Donald Trump has introduced the idea of an immigration system which comes down to the mass deportation of 11 million people at a cost of as much as $600 billion.
Yesterday, I spent time with local civic, law enforcement and political leaders in the border communities near McAllen, Texas. It was a good discussion and I learned a great deal about the challenges they face. On the border, people know firsthand the realities of our broken immigration system. What they see, every day, is a failure of Washington to competently manage the border. In Washington, they endlessly talk and debate about the flow of drugs and illegal immigrants across the border – but they don’t actually do anything.
I respect everyone who comes to this issue with ideas. But I think it’s fair to ask every candidate the tough questions on the ideas they bring forward. Donald Trump has staked his presidential campaign primarily on the issue of illegal immigration. But rather than offering serious solutions to this national problem, Mr. Trump is pushing a plan that is not conservative, wildly unrealistic and not reflective of our values. If that is the position put forth by our party’s standard bearer, the result will be the election of Hillary Clinton and the continuation of the disastrous economic and foreign policies of Barack Obama.
Donald Trump has introduced the idea of an immigration system which comes down to the mass deportation of 11 million people at a cost of as much as $600 billion, massive new federal powers to step on the civil liberties of ordinary Americans, and a border plan that could be best described as a fantasy.
That plan is not something a small-government conservative would put forward. It requires the federal government to manage the exorbitantly expensive mass deportation of millions of people. It also requires a massive public works project unlike anything we’ve seen since the construction of the Hoover Dam – and the federal government, as you may have noticed, hasn’t been capable of running such a project judiciously of late. I thought we learned our lesson about government projects and ’shovel-ready’ jobs from Obama’s trillion-dollar ‘stimulus.’
What I also heard from local officials in McAllen was that Trump’s plan to punish legal trade and commerce between the U.S. and Mexico would devastate border cities like theirs that depend on it. We need to ensure legal border commerce is protected. We also need to ensure local law enforcement has the resources they need to do their jobs. In fact, we should expand federal partnerships that train state and local police to help enforce immigration laws, particularly in jails and prisons.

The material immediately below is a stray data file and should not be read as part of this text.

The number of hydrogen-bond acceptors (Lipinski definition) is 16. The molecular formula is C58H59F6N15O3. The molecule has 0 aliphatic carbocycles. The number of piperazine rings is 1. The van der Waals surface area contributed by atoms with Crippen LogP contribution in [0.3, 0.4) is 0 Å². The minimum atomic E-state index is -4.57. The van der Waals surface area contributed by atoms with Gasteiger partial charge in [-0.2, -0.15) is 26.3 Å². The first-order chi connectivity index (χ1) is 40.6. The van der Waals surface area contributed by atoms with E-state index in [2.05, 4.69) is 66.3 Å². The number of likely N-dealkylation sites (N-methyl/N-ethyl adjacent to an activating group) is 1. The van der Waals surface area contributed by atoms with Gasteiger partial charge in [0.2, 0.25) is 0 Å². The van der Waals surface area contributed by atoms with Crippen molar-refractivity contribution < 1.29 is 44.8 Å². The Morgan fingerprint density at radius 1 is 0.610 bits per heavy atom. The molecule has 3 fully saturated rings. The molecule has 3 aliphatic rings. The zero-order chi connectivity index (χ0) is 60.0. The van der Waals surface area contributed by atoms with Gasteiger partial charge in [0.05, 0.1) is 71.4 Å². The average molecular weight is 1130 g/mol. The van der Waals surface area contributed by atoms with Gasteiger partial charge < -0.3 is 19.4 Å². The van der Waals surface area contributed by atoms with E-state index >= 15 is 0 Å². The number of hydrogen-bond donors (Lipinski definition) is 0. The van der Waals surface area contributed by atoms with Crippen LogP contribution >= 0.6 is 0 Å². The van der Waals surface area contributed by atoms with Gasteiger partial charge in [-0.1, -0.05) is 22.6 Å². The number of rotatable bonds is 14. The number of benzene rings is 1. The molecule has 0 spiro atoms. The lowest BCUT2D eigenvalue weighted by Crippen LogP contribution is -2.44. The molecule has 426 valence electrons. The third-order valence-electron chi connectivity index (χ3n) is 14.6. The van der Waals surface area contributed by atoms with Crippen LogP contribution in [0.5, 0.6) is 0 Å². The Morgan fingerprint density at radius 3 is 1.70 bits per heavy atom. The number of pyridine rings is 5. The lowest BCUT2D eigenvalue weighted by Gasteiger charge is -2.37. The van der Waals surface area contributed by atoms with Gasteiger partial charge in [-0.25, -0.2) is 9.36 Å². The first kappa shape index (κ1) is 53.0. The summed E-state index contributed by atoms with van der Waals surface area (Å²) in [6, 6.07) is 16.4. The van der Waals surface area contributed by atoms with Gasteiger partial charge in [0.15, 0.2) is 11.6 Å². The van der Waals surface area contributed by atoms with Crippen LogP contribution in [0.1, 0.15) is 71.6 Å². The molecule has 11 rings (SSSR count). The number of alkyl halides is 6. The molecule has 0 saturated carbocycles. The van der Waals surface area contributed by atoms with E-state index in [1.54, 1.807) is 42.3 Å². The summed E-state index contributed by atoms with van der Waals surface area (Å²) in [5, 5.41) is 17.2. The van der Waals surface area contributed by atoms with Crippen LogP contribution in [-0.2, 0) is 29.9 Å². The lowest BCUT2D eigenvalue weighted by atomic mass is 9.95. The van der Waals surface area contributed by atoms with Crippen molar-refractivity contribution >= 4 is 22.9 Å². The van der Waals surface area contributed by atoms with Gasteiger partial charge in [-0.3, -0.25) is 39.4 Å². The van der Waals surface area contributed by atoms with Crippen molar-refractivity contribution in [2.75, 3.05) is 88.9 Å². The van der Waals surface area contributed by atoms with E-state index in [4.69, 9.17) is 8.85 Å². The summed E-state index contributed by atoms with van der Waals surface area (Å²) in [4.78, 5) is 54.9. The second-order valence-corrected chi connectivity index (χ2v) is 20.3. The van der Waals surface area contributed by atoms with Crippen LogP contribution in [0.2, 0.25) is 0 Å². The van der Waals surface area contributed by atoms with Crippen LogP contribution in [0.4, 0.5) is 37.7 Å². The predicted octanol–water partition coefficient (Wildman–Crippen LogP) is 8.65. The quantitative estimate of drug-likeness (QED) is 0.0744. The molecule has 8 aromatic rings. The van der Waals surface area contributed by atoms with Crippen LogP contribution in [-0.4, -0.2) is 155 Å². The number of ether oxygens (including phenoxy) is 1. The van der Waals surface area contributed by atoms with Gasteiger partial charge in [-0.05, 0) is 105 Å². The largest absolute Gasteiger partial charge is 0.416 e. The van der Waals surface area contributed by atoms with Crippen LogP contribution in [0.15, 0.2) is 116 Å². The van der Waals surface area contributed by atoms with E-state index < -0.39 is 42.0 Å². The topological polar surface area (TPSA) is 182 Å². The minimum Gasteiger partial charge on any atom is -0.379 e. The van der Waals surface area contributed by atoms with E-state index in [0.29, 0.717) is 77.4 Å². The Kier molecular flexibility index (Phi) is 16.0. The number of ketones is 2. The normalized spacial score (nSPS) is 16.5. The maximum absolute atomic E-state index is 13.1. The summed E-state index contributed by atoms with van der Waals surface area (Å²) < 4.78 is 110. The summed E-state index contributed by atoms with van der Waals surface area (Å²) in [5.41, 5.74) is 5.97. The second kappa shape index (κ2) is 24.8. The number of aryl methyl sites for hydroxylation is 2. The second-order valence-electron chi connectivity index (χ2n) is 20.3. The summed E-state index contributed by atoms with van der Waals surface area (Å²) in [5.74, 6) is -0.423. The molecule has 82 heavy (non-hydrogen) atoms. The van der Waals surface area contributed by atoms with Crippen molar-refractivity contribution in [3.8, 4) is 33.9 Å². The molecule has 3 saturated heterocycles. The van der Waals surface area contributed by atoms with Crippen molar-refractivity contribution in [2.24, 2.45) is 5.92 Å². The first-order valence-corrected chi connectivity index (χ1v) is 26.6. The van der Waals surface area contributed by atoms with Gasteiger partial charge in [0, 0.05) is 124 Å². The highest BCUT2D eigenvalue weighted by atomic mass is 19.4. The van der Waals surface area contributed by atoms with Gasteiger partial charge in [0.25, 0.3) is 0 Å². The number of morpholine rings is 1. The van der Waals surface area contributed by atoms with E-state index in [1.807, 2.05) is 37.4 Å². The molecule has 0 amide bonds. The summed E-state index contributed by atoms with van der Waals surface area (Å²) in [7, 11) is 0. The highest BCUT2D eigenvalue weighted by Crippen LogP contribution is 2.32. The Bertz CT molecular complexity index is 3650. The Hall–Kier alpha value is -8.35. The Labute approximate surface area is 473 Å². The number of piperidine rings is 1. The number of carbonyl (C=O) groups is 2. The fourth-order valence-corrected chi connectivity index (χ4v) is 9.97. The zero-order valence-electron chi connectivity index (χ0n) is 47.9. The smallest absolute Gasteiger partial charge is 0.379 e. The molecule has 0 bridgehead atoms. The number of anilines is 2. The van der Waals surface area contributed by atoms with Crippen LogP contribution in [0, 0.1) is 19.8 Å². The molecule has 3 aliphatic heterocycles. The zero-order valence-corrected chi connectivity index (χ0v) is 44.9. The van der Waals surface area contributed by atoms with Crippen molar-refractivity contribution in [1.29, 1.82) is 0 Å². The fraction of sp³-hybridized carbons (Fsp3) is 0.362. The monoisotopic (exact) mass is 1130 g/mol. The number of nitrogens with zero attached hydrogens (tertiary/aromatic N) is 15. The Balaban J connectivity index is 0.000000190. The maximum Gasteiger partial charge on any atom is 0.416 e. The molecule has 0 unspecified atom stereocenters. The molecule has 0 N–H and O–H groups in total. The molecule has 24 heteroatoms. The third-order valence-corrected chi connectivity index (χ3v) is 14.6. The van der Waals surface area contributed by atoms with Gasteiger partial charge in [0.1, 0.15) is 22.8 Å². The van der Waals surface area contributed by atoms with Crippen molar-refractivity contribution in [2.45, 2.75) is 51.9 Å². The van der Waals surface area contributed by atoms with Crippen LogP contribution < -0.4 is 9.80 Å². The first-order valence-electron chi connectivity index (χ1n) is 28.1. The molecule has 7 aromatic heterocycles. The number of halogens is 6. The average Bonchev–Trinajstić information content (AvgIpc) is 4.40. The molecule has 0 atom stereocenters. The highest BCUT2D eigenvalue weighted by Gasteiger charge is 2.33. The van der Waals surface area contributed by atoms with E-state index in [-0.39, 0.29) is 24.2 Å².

I’m not surprised Donald Trump endorsed big government, big budget, anti-free market ideas – that’s how he approaches most issues, from health care to taxes. He’s a big government guy and that’s how big government guys think.
I have actually written a book on the subject on addressing our immigration crisis, and it relies on a different way of thinking. I rely on insights from people who live on the borders – as well as people who deal with the immigration issue in our schools, businesses and communities.
Not surprisingly, I come to different conclusions than Mr. Trump and have put forth the most comprehensive and realistic strategy for dealing with the problem of illegal immigration.
A great nation must secure its borders for national security and public health reasons. We don’t have to spend hundreds of billions of dollars on fencing when we can use new technology, improve the Border Patrol’s access to streams and rivers on the border, beef up our patrols and adopt sensible policies like e-Verify at workplaces across the country.
We must find a practical solution to the status of the 11 million people here illegally today. We need a vigorous path to earned legal status where people are required to learn English, pay a fine and taxes, pass a criminal background check, work and not receive federal government benefits.
This isn’t amnesty. It’s a sensible proposal that can be embraced by people across the political spectrum. Barack Obama, Hillary Clinton the politicians in Washington have talked about immigration for 6 and half years but they have no interest in fixing it, only creating a political wedge issue. I will solve this problem, once and for all.
As we continue this debate, I will continue to advocate for my deeply held belief that diversity is one of America’s greatest strengths and that we are a nation of immigrants and should be proud of that tradition. Most of all, we should look at immigration as a way to build up this country. A thoughtful, strategic approach that reflects the values of this nation and that would treat immigration as an economic driver – meeting the needs of our growing economy.
But we’re only going to get there if we listen to leaders like those in McAllen. Donald Trump has different ideas, and this campaign season will showcase this stark contrast. As a deeply committed conservative who has spent my adult life fighting to strengthen the Republican Party and to advance the causes of limited government and individual freedom, I am confident we will choose the path that best meets those missions.